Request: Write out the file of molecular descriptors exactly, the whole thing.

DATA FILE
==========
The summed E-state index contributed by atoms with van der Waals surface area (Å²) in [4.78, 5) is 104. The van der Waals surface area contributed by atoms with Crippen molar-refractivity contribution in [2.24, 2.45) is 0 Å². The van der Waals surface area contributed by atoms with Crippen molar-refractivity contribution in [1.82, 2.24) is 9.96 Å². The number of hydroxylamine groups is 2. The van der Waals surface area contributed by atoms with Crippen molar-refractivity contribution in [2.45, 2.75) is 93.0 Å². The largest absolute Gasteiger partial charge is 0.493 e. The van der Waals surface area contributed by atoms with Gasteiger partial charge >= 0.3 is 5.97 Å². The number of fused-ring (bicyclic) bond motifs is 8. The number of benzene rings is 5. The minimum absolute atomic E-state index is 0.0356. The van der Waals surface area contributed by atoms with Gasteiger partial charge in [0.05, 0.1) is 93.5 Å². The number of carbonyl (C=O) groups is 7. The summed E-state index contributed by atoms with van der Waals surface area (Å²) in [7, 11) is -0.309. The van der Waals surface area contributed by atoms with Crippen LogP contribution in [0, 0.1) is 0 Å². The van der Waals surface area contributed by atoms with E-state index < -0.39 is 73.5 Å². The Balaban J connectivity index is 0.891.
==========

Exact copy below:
The summed E-state index contributed by atoms with van der Waals surface area (Å²) in [4.78, 5) is 104. The van der Waals surface area contributed by atoms with Crippen molar-refractivity contribution in [2.24, 2.45) is 0 Å². The van der Waals surface area contributed by atoms with Crippen molar-refractivity contribution in [1.82, 2.24) is 9.96 Å². The number of hydroxylamine groups is 2. The van der Waals surface area contributed by atoms with Crippen molar-refractivity contribution in [2.45, 2.75) is 93.0 Å². The largest absolute Gasteiger partial charge is 0.493 e. The van der Waals surface area contributed by atoms with Gasteiger partial charge >= 0.3 is 5.97 Å². The number of fused-ring (bicyclic) bond motifs is 8. The number of benzene rings is 5. The minimum absolute atomic E-state index is 0.0356. The van der Waals surface area contributed by atoms with Gasteiger partial charge in [0.05, 0.1) is 93.5 Å². The number of carbonyl (C=O) groups is 7. The summed E-state index contributed by atoms with van der Waals surface area (Å²) in [7, 11) is -0.309. The van der Waals surface area contributed by atoms with Crippen LogP contribution in [0, 0.1) is 0 Å². The van der Waals surface area contributed by atoms with E-state index < -0.39 is 73.5 Å². The Balaban J connectivity index is 0.891.